I wasted 6 months of research in an effort to make use of a cheap PowerPC I purchased. I posted some questions to many discussion groups and as a result, I have been receiving many emails asking me what the results were of my questions so I thought I would *briefly* summarize my experience.
I owned the following machine:
|IBM - RISC System/6000 43P-140|
I tried Linux (all RISC 6000 flavors - Yellow Dog, Debian PowerPC Port, and LinuxPPC) and I was about to give up and put AIX on but someone offered me the right price for the computer so I sold it.
There were so many hardware issues about the various types of motherboards on that machine that Linux was a poor solution at best and it never worked on my machine. NT is no longer supported (last distribution was NT4, SP3?) on that chip and it only works on certain types (again motherboards on some models and not on the same model with other motherboards).
I would recommend AIX.
You have to be very careful because the support for NT is based on one's ability to write in firmware to support the respective operating system you want to run. If you attempt to write the wrong version of firmware into the motherboard, it will fail. If the firmware update fails, your motherboard needs to be replaced.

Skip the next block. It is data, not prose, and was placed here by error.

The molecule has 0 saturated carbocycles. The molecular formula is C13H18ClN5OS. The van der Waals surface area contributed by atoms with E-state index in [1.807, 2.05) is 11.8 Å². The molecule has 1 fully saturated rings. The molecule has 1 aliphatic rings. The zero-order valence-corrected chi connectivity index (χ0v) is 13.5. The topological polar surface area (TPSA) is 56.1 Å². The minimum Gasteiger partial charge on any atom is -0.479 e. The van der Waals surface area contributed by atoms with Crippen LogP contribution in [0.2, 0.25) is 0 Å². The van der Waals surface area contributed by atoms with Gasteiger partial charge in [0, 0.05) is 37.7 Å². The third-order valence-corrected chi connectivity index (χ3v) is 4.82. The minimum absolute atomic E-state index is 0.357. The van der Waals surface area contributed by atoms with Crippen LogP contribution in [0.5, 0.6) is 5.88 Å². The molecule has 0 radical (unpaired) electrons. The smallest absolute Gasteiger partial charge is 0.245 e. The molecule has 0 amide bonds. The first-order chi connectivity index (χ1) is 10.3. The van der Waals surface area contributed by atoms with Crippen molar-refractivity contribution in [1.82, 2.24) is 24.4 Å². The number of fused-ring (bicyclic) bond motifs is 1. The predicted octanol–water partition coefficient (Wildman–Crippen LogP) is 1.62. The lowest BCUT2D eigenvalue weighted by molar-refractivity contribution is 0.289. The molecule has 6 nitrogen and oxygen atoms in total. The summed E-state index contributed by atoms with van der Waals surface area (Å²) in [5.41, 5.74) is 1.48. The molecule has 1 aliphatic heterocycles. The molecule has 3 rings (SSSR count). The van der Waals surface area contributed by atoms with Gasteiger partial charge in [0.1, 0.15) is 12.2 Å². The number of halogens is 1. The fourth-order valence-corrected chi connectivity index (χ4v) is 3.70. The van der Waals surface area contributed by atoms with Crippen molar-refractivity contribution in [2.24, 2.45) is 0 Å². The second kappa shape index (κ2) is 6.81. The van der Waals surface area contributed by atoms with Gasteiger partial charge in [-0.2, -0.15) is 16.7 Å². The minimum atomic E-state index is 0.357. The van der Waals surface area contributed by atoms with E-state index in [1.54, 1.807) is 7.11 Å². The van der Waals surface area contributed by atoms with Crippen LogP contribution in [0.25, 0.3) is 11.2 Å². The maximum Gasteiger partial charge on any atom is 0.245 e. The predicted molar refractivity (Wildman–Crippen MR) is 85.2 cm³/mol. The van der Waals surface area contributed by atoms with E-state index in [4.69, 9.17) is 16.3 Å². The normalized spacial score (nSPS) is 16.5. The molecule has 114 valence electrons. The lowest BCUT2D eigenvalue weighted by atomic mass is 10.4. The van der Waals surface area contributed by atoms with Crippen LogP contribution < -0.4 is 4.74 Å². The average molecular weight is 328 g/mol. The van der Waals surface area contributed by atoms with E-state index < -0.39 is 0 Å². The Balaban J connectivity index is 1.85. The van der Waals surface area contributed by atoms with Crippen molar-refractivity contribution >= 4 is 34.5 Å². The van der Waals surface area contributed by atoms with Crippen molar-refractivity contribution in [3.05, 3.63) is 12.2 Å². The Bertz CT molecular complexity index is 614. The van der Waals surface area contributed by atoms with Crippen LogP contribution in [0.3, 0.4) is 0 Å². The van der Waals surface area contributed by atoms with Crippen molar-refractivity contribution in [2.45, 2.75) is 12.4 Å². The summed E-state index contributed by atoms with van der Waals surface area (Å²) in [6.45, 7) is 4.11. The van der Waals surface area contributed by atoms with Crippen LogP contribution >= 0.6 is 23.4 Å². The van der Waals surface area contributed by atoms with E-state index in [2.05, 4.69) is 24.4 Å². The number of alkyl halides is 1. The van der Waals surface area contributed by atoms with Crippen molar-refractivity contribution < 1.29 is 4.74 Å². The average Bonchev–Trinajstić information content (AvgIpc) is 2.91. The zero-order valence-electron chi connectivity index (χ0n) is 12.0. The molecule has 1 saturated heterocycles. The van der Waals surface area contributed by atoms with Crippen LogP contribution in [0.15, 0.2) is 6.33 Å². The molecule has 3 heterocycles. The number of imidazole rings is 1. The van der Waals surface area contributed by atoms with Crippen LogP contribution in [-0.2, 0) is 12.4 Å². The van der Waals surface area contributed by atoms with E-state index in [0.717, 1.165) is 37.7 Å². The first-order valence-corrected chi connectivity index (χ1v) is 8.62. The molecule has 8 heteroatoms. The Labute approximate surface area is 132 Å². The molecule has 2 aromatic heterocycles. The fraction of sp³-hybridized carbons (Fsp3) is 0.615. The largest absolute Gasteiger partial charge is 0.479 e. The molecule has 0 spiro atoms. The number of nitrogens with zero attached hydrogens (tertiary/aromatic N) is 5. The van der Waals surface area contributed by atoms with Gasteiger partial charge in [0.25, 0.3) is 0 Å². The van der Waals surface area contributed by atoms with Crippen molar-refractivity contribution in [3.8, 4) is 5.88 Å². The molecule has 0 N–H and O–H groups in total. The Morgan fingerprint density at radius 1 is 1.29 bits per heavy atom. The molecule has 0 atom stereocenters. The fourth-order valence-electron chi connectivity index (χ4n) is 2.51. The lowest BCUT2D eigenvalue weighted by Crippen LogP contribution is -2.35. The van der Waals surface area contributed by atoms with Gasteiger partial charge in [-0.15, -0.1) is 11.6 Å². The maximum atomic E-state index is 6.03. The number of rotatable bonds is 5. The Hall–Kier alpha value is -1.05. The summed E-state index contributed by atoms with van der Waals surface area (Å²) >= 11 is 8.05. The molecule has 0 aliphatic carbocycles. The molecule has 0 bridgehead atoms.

Guess what happens when IBM makes a computer with the same make and model yet makes big differences in the actual hardware underneath the cover that can only be discerned from the motherboard's serial numbers? I tried to update the firmware unsuccessfully so that I could run NT and it failed even though I had the correct model. On further research, I found evidence in other discussion groups that suggests that there are only certain serial numbers that are supported and the evidence is all anecdotal.
IBM is not going to tell. They provide a great looking web site with studies showing that AIX is the fastest OS ever built.
© Copyright 2001 Scott Hofmann. All Rights Reserved. Distribution of this document unedited in it's entirety is encouraged.